“This determination to seize the moment and “kiss the joy as it flies”, is exciting. One feels the tremor of something that touches on real cultural energies, which is at least as valuable as any purely musical experience the event might offer. Everything has happened at top speed; the tickets mostly melted away within a few days of the festival’s announcement… All this has happened in joyous defiance of the accepted way of launching an arts festival”

A controversial debate was sparked following the festival’s climax, a sprawling 90 minute piano recital by Mark Knoop which culminated in a performance of Philip Corner’s Piano Activities. The piece, which calls for the destruction of the piano, was described by The Guardian as ‘morally dubious’ and ‘creatively redundant’, charges which were fiercely debated by a number of musicians and critics in the subsequent days.

Ben Schoeman wins the Contemporary Music Prize at the Cleveland International Piano Competition and performs at Festivals in Edinburgh and Bucharest

DMA student Ben Schoeman has been awarded the prize for the best rendition of a contemporary work at the prestigious Cleveland International Piano Competition in Ohio, USA. Schoeman performed the Toccata for John Roos by the South African composer Surendran Reddy (1962-2010). This Toccata includes several elements of South African jazz and mbaqanga dance music and is a highly virtuosic work. Schoeman was one of 28 selected participants who took part in the event. He was praised in Cleveland Classical by critic Daniel Hathaway, who wrote the following:

South African pianist Ben Schoeman brought the session to an end with Bach and Haydn that felt completely right. His reading of the Toccata, BWV 911 was dramatic in concept, full in tone, his playing virtuosic where it was meant to sound improvisatory and clear and neat when counterpoint was involved. Schoeman responded to Haydn’s delightful C major Sonata (Hob. XVI:50) with elegantly cheerful playing full of character and contrast and festooned with pearly passagework. South African composer Surendran Reddy’s Toccata for John Roos was pure dessert: jazzy, bluesy, caffeinated and just bordering on the pianistically trashy, Schoeman played it with amused glee.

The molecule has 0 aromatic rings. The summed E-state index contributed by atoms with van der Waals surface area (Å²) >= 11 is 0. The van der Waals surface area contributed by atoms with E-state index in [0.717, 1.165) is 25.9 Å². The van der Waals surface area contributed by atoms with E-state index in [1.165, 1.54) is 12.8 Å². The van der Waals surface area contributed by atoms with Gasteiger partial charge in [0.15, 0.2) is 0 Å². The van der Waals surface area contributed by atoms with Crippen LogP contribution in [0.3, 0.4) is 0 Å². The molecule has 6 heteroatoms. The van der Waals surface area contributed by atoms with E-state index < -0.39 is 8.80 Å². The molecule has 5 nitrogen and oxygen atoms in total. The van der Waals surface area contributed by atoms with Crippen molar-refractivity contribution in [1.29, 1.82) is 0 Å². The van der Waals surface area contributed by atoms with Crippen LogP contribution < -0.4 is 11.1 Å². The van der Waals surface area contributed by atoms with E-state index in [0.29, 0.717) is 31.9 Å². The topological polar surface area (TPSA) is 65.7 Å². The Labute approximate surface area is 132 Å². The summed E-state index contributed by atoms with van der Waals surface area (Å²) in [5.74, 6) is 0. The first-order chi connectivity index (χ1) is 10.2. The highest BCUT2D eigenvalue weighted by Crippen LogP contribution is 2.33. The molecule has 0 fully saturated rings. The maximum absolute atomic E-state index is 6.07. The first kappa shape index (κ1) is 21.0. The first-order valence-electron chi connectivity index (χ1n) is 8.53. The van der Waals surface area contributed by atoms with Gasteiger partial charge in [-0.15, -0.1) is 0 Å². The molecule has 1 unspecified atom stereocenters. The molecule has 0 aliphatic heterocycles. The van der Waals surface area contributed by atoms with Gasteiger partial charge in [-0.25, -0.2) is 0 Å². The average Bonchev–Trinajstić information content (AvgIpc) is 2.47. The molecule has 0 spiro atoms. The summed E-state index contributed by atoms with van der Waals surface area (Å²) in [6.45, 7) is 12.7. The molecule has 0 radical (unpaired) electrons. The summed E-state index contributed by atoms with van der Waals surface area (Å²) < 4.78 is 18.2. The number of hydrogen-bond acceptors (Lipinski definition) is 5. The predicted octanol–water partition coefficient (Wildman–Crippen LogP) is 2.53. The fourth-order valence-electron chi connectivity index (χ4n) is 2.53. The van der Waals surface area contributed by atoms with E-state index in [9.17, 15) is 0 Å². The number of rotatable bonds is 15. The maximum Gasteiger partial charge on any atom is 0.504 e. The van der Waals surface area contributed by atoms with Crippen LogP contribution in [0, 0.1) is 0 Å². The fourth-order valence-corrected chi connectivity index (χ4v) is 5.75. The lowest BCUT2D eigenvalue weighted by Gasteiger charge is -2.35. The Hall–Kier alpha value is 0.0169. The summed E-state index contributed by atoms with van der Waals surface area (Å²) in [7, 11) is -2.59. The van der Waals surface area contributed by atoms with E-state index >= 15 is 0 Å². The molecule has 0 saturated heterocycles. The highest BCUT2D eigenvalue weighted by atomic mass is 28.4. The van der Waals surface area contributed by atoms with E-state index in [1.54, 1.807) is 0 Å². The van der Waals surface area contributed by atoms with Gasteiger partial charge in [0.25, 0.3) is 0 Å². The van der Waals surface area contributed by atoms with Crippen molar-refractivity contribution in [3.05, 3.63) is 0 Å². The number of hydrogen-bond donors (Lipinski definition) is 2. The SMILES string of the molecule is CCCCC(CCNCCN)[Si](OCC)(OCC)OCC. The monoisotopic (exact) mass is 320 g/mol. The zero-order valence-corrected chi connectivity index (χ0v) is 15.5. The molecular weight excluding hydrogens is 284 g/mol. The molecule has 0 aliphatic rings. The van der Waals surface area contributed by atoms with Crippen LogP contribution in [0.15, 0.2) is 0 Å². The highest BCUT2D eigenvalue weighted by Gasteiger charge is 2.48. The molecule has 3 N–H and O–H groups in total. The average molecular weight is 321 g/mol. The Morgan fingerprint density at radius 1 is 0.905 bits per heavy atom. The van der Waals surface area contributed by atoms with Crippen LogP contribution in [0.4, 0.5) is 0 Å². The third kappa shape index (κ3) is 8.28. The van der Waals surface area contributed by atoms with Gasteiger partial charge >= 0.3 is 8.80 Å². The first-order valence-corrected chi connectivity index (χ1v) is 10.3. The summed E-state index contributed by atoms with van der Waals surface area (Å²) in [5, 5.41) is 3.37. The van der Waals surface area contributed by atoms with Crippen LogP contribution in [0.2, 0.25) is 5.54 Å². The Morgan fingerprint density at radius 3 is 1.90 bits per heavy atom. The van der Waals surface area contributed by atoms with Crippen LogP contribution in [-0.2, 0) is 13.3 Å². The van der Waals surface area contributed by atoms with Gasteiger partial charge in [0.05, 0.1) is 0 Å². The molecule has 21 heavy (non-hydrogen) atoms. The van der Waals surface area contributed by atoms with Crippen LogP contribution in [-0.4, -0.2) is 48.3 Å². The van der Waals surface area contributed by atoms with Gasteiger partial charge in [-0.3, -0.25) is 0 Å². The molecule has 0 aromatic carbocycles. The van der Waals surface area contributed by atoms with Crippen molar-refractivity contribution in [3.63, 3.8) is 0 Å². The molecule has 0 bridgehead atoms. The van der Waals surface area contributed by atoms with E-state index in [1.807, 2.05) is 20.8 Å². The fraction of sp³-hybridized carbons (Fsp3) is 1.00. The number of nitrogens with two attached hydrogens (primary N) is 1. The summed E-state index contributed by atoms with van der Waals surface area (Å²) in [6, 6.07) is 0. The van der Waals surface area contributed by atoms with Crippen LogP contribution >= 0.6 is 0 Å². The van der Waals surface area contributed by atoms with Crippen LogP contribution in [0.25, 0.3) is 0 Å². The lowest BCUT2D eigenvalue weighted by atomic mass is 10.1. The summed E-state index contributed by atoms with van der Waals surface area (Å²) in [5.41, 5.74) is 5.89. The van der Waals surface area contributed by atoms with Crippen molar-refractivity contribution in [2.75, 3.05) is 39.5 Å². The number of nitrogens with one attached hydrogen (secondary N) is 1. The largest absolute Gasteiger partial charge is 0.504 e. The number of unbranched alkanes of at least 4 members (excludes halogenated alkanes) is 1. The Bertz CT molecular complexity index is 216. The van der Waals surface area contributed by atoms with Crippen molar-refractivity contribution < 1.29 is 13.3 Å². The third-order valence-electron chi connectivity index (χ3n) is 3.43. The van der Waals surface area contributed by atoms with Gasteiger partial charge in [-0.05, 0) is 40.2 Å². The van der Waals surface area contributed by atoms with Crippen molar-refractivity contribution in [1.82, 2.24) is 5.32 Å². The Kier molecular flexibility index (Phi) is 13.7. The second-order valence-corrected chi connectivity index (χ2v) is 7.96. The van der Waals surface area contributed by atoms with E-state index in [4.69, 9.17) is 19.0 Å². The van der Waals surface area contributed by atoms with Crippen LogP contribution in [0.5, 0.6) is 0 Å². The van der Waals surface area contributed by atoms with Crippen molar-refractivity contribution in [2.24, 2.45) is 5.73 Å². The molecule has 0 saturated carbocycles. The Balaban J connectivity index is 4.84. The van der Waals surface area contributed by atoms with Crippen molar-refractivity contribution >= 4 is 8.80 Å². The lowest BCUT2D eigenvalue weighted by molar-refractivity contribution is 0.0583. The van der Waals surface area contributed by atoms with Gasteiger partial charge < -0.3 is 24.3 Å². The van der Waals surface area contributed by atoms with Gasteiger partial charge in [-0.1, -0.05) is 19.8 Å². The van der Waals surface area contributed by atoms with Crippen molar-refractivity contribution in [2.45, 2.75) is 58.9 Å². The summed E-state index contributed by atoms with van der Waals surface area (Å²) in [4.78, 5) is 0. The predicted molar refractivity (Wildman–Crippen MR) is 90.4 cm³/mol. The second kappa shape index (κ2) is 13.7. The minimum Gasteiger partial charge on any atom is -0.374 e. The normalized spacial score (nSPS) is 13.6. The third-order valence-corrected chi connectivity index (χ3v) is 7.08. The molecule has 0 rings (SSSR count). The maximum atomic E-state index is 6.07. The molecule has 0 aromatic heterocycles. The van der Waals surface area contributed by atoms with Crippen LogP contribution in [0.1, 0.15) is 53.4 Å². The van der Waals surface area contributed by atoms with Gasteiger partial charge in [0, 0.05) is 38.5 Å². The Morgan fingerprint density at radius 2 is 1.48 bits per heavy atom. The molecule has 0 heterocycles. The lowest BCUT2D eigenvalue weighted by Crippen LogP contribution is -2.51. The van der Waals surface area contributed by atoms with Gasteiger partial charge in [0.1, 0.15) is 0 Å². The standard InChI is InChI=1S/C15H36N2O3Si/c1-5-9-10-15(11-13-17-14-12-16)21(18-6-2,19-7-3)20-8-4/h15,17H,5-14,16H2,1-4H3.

After his success at the Cleveland Competition, Schoeman went on to give six recitals at the Royal Over-Seas League Concert Series that forms part of the Edinburgh Festival Fringe in Scotland. He also travelled to Bucharest to perform Liszt’s Piano Concerto no. 1 at the George Enescu International Festival, where he collaborated with conductor Vlad Vizireanu, members of the Pittsburgh Symphony Orchestra and the Royal Camerata of Romania.

Mr. Schoeman has also recently been named a ‘Steinway Artist’. His name appears on an international roster of artists, including musicians such as Vladimir Horowitz, Martha Argerich, Radu Lupu as well as Schoeman’s teacher at the Guildhall School of Music & Drama, Prof. Ronan O’Hora.

Schoeman is currently completing his doctoral thesis on South African composer Stefans Grové’s piano music under the supervision of Dr. Christopher Wiley.

Book Publication by Centre for Music Studies PhD Graduate Dr Laura Seddon

Dr Laura Seddon, who completed her PhD in the Centre for Music Studies in 2011 under the supervision of Professor Rhian Samuel, has published a monograph based on her doctoral thesis with Ashgate Press.

Entitled British Women Composers and Instrumental Chamber Music in the Early Twentieth Century, Dr Seddon’s book is available to order from at the following link: All online orders receive a discount.

The flier for the book may be downloaded here. The publishers details are as follows:

This is the first full-length study of British women’s instrumental chamber music in the early twentieth century. Laura Seddon argues that the Cobbett competitions, instigated by Walter Willson Cobbett in 1905, and the formation of the Society of Women Musicians in 1911 contributed to the explosion of instrumental music written by women in this period and highlighted women’s place in British musical society in the years leading up to and during the First World War. Seddon investigates the relationship between Cobbett, the Society of Women Musicians and women composers themselves.

The book’s six case studies – of Adela Maddison (1866–1929), Ethel Smyth (1858–1944), Morfydd Owen (1891–1918), Ethel Barns (1880–1948), Alice Verne-Bredt (1868–1958) and Susan Spain-Dunk (1880–1962) – offer valuable insight into the women’s musical education and compositional careers. Seddon’s discussion of their chamber works for differing instrumental combinations includes an exploration of formal procedures, an issue much discussed by contemporary sources. 


MA Composer Wins Jerry Goldsmith Award

MA Composing for Moving Images student Nico Casal Ares has won a prestigious  Jerry Goldsmith award in the ‘promotional film’ category. The competition aimed at young film composers is in its 8th year and is part of the Festival Internacional de Musica de Cine (International Film Music Festival) held in Cordoba, Spain. Nico’s award-winning score for the MAC Museum of Contemporary Art can be seen here.

The winners and nominees pictured at the award ceremony in Cordoba, Spain (Nico is second from the left back row).